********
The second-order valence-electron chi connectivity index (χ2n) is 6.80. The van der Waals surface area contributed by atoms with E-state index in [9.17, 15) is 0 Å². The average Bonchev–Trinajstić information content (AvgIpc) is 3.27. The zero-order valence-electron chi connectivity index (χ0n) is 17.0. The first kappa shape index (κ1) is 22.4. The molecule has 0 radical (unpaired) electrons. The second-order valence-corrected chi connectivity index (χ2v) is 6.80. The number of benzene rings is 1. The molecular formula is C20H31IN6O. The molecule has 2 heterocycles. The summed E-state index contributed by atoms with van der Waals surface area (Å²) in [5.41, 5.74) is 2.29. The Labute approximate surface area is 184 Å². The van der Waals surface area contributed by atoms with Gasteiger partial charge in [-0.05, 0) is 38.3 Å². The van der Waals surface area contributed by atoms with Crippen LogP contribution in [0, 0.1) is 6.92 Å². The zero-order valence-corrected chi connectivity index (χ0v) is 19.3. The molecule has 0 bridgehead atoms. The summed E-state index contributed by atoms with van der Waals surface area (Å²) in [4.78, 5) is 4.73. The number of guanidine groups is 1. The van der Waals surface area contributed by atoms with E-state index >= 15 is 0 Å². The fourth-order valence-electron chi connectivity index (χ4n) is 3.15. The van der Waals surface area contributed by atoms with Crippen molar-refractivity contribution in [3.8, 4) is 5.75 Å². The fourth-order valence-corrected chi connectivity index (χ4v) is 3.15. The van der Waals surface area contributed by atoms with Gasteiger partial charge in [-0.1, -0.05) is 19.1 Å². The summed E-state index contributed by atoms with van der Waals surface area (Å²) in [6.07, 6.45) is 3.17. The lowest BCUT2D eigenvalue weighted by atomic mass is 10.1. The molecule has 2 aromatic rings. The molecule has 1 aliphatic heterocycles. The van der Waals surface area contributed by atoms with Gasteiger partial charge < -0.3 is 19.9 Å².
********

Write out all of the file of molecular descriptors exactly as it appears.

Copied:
The second-order valence-electron chi connectivity index (χ2n) is 6.80. The van der Waals surface area contributed by atoms with E-state index in [9.17, 15) is 0 Å². The average Bonchev–Trinajstić information content (AvgIpc) is 3.27. The zero-order valence-electron chi connectivity index (χ0n) is 17.0. The first kappa shape index (κ1) is 22.4. The molecule has 0 radical (unpaired) electrons. The second-order valence-corrected chi connectivity index (χ2v) is 6.80. The number of benzene rings is 1. The molecular formula is C20H31IN6O. The molecule has 2 heterocycles. The summed E-state index contributed by atoms with van der Waals surface area (Å²) in [5.41, 5.74) is 2.29. The Labute approximate surface area is 184 Å². The van der Waals surface area contributed by atoms with Gasteiger partial charge in [-0.05, 0) is 38.3 Å². The van der Waals surface area contributed by atoms with Crippen LogP contribution in [0, 0.1) is 6.92 Å². The zero-order valence-corrected chi connectivity index (χ0v) is 19.3. The molecule has 0 bridgehead atoms. The summed E-state index contributed by atoms with van der Waals surface area (Å²) in [4.78, 5) is 4.73. The number of guanidine groups is 1. The van der Waals surface area contributed by atoms with E-state index >= 15 is 0 Å². The fourth-order valence-electron chi connectivity index (χ4n) is 3.15. The van der Waals surface area contributed by atoms with Crippen molar-refractivity contribution in [3.8, 4) is 5.75 Å². The fourth-order valence-corrected chi connectivity index (χ4v) is 3.15. The van der Waals surface area contributed by atoms with Gasteiger partial charge in [-0.1, -0.05) is 19.1 Å². The summed E-state index contributed by atoms with van der Waals surface area (Å²) in [6.07, 6.45) is 3.17. The lowest BCUT2D eigenvalue weighted by atomic mass is 10.1. The molecule has 2 aromatic rings. The molecule has 1 aliphatic heterocycles. The van der Waals surface area contributed by atoms with Gasteiger partial charge < -0.3 is 19.9 Å².